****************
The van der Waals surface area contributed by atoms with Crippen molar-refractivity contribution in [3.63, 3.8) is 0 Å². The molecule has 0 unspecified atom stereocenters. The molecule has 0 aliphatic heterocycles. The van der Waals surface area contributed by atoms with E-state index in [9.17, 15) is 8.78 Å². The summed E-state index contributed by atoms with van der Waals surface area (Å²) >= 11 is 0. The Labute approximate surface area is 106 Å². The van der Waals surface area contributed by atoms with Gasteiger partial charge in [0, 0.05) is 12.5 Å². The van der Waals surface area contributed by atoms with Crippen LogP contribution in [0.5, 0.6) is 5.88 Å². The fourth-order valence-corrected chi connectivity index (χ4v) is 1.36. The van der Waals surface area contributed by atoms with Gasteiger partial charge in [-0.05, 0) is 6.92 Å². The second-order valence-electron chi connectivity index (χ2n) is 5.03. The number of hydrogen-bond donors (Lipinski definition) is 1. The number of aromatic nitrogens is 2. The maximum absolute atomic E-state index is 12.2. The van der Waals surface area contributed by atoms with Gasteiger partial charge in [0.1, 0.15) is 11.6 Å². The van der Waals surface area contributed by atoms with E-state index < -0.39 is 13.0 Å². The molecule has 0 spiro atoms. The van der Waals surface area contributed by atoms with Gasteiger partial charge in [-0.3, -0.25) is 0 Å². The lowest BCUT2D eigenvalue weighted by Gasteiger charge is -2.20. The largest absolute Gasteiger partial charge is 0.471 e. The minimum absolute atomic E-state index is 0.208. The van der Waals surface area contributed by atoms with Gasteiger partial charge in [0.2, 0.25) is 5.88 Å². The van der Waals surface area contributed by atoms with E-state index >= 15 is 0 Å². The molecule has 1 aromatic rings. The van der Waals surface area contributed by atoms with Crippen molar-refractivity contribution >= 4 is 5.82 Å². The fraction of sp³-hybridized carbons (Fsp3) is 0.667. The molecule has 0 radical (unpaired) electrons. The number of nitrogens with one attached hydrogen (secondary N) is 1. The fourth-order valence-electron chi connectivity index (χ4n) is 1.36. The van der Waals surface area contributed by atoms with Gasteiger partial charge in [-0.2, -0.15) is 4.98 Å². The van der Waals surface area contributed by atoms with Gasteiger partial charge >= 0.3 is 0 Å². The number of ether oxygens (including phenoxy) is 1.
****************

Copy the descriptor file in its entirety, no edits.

The van der Waals surface area contributed by atoms with Crippen molar-refractivity contribution in [3.63, 3.8) is 0 Å². The molecule has 0 unspecified atom stereocenters. The molecule has 0 aliphatic heterocycles. The van der Waals surface area contributed by atoms with E-state index in [9.17, 15) is 8.78 Å². The summed E-state index contributed by atoms with van der Waals surface area (Å²) >= 11 is 0. The Labute approximate surface area is 106 Å². The van der Waals surface area contributed by atoms with Gasteiger partial charge in [0, 0.05) is 12.5 Å². The van der Waals surface area contributed by atoms with Crippen LogP contribution in [0.5, 0.6) is 5.88 Å². The fourth-order valence-corrected chi connectivity index (χ4v) is 1.36. The van der Waals surface area contributed by atoms with Gasteiger partial charge in [-0.05, 0) is 6.92 Å². The second-order valence-electron chi connectivity index (χ2n) is 5.03. The number of hydrogen-bond donors (Lipinski definition) is 1. The number of aromatic nitrogens is 2. The maximum absolute atomic E-state index is 12.2. The van der Waals surface area contributed by atoms with Gasteiger partial charge in [0.1, 0.15) is 11.6 Å². The van der Waals surface area contributed by atoms with E-state index < -0.39 is 13.0 Å². The molecule has 0 spiro atoms. The van der Waals surface area contributed by atoms with Gasteiger partial charge in [-0.3, -0.25) is 0 Å². The lowest BCUT2D eigenvalue weighted by Gasteiger charge is -2.20. The largest absolute Gasteiger partial charge is 0.471 e. The minimum absolute atomic E-state index is 0.208. The van der Waals surface area contributed by atoms with Gasteiger partial charge in [0.2, 0.25) is 5.88 Å². The van der Waals surface area contributed by atoms with E-state index >= 15 is 0 Å². The molecule has 1 aromatic rings. The van der Waals surface area contributed by atoms with Crippen molar-refractivity contribution >= 4 is 5.82 Å². The fraction of sp³-hybridized carbons (Fsp3) is 0.667. The molecule has 0 radical (unpaired) electrons. The number of nitrogens with one attached hydrogen (secondary N) is 1. The fourth-order valence-electron chi connectivity index (χ4n) is 1.36. The van der Waals surface area contributed by atoms with Gasteiger partial charge in [-0.2, -0.15) is 4.98 Å². The van der Waals surface area contributed by atoms with Gasteiger partial charge >= 0.3 is 0 Å². The number of ether oxygens (including phenoxy) is 1.